YouTube made 33% more ad revenue in the first quarter of 2020 than it did in the first quarter of 2019.
The world’s largest video sharing site generated $4.04 billion total in January, February, and March, Alphabet (parent company of YouTube’s owner Google) revealed in its earnings call today. For comparison, YouTube generated $8.15 billion in all of 2017, $11.16 billion in all of 2018, and $15.15 billion in all of 2019.
A significant chunk of Alphabet’s call focused on the challenges it’s facing amidst the COVID-19 pandemic, Variety reports. The CFO of both Alphabet and Google, Ruth Porat, said the influx of money YouTube and Google make from ads was strong in January and February, “but then in March we experienced a significant slowdown in ad revenues.”
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March’s ad revenues were down from March 2019’s by a percentage in the mid-teens, she said.
As for YouTube specifically, Porat indicated that direct-response advertising (things like preroll surveys that ask viewers about companies or products they may know) had “substantial” growth throughout the quarter, even during March. Brand advertising, however–where brands buy ad space and run video or still ads before/during/after YouTube videos–began facing “a headwind” in March, she said.
Porat didn’t go into specifics, but “a headwind” is consistent with reports from creators who told us—and Hank Green–that their CPMs noticeably declined in March, despite an equally noticeable rise in viewership. (And Alphabet doesn’t expect things to improve, at least not for April, May, and June. The second quarter “will be a difficult one for the advertising business,” Porat said.)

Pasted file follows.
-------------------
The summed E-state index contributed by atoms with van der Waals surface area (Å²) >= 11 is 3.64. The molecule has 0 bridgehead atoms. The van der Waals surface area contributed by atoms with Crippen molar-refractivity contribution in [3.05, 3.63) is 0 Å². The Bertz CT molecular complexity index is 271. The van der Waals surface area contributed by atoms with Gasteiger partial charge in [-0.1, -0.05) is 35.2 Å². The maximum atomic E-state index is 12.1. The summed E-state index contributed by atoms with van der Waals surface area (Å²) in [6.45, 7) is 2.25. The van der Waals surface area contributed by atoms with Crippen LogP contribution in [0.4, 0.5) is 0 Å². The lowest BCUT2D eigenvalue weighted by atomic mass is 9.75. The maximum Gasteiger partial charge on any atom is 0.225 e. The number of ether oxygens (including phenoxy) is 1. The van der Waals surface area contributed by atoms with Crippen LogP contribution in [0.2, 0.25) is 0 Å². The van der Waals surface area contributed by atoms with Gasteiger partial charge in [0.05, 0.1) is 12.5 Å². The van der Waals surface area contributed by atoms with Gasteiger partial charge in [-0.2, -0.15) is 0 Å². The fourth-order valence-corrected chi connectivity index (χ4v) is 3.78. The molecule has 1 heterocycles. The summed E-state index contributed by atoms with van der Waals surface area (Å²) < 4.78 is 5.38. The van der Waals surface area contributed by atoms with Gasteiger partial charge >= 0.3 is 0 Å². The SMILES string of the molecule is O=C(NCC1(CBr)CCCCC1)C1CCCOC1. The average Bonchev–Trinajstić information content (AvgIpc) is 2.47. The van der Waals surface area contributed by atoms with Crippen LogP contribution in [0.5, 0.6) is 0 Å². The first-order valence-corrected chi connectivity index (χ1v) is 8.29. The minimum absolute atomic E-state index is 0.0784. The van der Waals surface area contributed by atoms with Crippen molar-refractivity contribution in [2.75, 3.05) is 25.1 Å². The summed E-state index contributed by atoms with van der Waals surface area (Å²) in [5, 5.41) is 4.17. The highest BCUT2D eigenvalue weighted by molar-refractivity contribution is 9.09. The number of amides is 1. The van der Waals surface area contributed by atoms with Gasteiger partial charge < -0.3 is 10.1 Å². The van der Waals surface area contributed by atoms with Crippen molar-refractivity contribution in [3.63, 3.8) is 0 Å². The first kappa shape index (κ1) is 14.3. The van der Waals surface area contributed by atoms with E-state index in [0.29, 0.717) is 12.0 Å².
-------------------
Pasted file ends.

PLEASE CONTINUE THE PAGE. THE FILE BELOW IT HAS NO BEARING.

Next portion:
During the call, Alphabet and Google CEO Sundar Pichai confirmed viewership on YouTube has spiked significantly since the onset of the pandemic. Its COVID-19 information hub alone has received 20 billion views, he said. He added that there’s also been a spike in the number of creators livestreaming, but didn’t give specific figures for that or video viewership.
Overall, Alphabet made $41.16 billion in revenue this quarter, up 13% from Q1 2019. Its net income is $6.84 billion—$9.87 per share. As Variety notes, analysts expected earnings of $40.38 billion and per-share income of $10.33.
Porat said that for now, the company is “sharpening our focus on executing more efficiently, while continuing to invest in our long-term opportunities.” Part of executing more efficiently means cutting back on hiring. Pichai said Alphabet will slow down onboarding of new staff for the rest of the year. Alphabet currently has 123,048 employees, 3.5% more than it did at the end of 2019.